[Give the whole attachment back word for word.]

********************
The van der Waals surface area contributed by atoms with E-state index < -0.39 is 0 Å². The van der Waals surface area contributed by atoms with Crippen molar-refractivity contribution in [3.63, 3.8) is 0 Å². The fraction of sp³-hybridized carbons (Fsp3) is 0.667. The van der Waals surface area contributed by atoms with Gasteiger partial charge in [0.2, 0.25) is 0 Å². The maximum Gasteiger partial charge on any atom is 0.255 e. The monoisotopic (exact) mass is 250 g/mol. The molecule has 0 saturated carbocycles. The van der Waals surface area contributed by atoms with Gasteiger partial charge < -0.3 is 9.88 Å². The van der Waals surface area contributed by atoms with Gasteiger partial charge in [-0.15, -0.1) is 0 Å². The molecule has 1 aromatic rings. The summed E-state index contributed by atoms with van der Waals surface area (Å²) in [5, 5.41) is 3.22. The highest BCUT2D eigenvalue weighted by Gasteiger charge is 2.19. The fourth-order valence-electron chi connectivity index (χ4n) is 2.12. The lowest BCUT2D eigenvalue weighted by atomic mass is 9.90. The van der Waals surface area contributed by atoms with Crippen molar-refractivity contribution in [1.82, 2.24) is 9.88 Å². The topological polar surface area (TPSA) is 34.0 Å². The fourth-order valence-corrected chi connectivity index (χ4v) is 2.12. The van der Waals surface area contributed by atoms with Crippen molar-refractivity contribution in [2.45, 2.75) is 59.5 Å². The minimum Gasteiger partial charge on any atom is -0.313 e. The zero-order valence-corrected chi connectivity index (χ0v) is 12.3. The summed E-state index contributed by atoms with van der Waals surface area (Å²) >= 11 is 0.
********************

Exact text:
The van der Waals surface area contributed by atoms with E-state index < -0.39 is 0 Å². The van der Waals surface area contributed by atoms with Crippen molar-refractivity contribution in [3.63, 3.8) is 0 Å². The fraction of sp³-hybridized carbons (Fsp3) is 0.667. The van der Waals surface area contributed by atoms with Gasteiger partial charge in [0.2, 0.25) is 0 Å². The maximum Gasteiger partial charge on any atom is 0.255 e. The monoisotopic (exact) mass is 250 g/mol. The molecule has 0 saturated carbocycles. The van der Waals surface area contributed by atoms with Gasteiger partial charge < -0.3 is 9.88 Å². The van der Waals surface area contributed by atoms with Gasteiger partial charge in [-0.15, -0.1) is 0 Å². The molecule has 1 aromatic rings. The summed E-state index contributed by atoms with van der Waals surface area (Å²) in [5, 5.41) is 3.22. The highest BCUT2D eigenvalue weighted by Gasteiger charge is 2.19. The fourth-order valence-electron chi connectivity index (χ4n) is 2.12. The lowest BCUT2D eigenvalue weighted by atomic mass is 9.90. The van der Waals surface area contributed by atoms with Crippen molar-refractivity contribution in [1.82, 2.24) is 9.88 Å². The topological polar surface area (TPSA) is 34.0 Å². The fourth-order valence-corrected chi connectivity index (χ4v) is 2.12. The van der Waals surface area contributed by atoms with Crippen molar-refractivity contribution in [2.45, 2.75) is 59.5 Å². The minimum Gasteiger partial charge on any atom is -0.313 e. The zero-order valence-corrected chi connectivity index (χ0v) is 12.3. The summed E-state index contributed by atoms with van der Waals surface area (Å²) >= 11 is 0.